I made a mug cake for breakfast this morning. A mug cake is when you put the ingredients of a cake into a mug and zap it in the microwave until it “bakes” and it gives you the tiniest, laziest cake ever made. It’s delicious, as well as genius. It’s almost too easy, like dangerously easy, like I could make mug cake for breakfast everyday for the rest of my life and be totally content that I never got married or had kids. The combination of peanut butter and chocolate can make up for any great loss in life… except for weight loss.
Speaking of, I used to be a vegan. Technically I was anorexic, but literally I could have also been considered a vegan, it sounds more healthy than anorexic. When I did eat I avoided all meat, dairy, gluten, soy, wheat, and anything else made by man or God. I ate about three nuts a day, sometimes wrapped in lettuce. On particularly crazy days I would squirt a little mustard in the wrap. Best vegan wraps ever. I could have marketed them but I was too tired and cold to do anything. As a vegan I napped a lot, so I might have appeared aloof, and in some ways I was because I’m not sure my brain was getting enough fuel, but I was also very passionate about certain topics and I knew when to adequately express emotions over things like strawberries. Particularly when I planned to add a little variety to my life and have two strawberries for a meal.
I remember one time excitedly going into the fridge for my double portion of strawberries, only to discover that my mother (who had purchased the strawberries) had the audacity to eat the last of them.
“WHO ATE THE MOTHER-FREAKING STRAWBERRIES!?” I yelled (I wanted it to be known I meant business, but for as passionate as I could get about strawberries I could never bring myself to drop the actual F-bomb in my mother’s house). My mother was sitting calmly at the table doing some sort of paperwork and without even looking up she responded, “your freaking mother.” I slammed the refrigerator door and walked at a mildly fast pace up to my bedroom to cry. I would have ran but I was too tired.
I went to rehab in Chicago in February of 2007 and I’ll never forget it because the Chicago Bears were in the Super Bowl that year. First time since 1986. The pilot came over the intercom once we boarded the plane and said something to the effect of “Good evening ladies and gentlemen, on behalf of whatever-whatever airlines we’d like to thank you for flying with us this evening to the home of this year’s Super Bowl contenders, DA BEARS!” And everyone on the plane, as if it was some sort of flash mob or IMPROV Everywhere skit, in unison all fist pumped the air and yelled “DA BEARS!”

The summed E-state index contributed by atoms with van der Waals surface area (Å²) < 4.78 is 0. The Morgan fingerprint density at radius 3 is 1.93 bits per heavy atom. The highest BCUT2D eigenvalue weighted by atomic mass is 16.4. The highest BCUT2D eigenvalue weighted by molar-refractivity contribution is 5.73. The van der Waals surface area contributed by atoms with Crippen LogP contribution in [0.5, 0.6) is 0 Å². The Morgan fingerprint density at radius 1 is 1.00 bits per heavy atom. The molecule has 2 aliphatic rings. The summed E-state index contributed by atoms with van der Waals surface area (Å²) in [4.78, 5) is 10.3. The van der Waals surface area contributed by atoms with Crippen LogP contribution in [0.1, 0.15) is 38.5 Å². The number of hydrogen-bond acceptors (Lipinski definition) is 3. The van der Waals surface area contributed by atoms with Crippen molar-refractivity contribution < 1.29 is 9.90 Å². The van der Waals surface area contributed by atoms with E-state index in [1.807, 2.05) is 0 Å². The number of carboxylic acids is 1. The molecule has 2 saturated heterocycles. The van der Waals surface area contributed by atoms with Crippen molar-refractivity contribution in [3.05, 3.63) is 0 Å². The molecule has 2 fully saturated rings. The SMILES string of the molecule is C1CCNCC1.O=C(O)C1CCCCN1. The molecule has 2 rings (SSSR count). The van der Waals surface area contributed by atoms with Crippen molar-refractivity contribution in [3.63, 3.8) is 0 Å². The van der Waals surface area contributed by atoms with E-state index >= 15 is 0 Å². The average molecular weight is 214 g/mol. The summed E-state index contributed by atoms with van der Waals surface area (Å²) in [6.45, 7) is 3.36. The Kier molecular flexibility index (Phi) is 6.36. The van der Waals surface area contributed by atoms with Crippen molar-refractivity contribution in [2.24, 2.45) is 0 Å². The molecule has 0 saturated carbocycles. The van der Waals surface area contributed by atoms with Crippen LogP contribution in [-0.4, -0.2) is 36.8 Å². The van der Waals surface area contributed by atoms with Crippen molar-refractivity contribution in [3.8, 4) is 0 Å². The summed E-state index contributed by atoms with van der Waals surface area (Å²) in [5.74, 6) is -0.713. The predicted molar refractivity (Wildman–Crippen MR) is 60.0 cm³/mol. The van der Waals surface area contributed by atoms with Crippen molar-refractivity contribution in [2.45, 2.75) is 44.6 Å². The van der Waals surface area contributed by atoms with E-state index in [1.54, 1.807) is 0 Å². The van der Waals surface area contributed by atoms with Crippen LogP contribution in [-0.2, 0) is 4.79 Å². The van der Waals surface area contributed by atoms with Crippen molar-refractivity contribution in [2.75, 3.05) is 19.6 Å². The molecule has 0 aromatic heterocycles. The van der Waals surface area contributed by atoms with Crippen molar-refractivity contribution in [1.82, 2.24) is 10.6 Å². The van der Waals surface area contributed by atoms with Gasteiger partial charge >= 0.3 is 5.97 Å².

A flight attendant came over the intercom and encouraged it by repeating over and over again, “DA BEARS, DA BEARS, DA BEARS, DA BEARS, DA BEARS!” And everyone responded in unison, “DA BEARS, DA BEARS, DA BEARS, DA BEARS, DA BEARS!” I had flashbacks of early nineties SNL skits and Michael Jordan wearing a hula skirt while Chris Farley was having a sausage-induced heart-attack. It was then I realized I was going somewhere special, I was going to the land of HURRICANE DITKA.
The SNL fangirl in me was excited beyond belief. But the exhausted vegan in me, still unable to fully admit I had an eating disorder, was a little terrified to be going to a place known for their hot dogs, deep-dish pizzas and polish sausages. “Perhaps I can introduce them to my vegan wraps,” I thought to myself. But then I thought about Mike Ditka and the fact that my vegan wraps were roughly the size of his pinky finger (if even), and I didn’t foresee that going over so well as part of a meal plan in Chicago. My meal portions consisted of their condiments used for an appetizer and oddly enough the thought made me laugh.
I will never forget that plane ride. People were singing and cheering and chanting. It felt like we were on the Polar Express on the way to see Santa Claus as played by Mike Ditka. No one started out knowing anybody but bonding over the same excitement made everyone family. I mostly just watched, terrified and amazed. Terrified of what food laid ahead of me, amazed by how passionate everyone seemed about something greater than strawberries.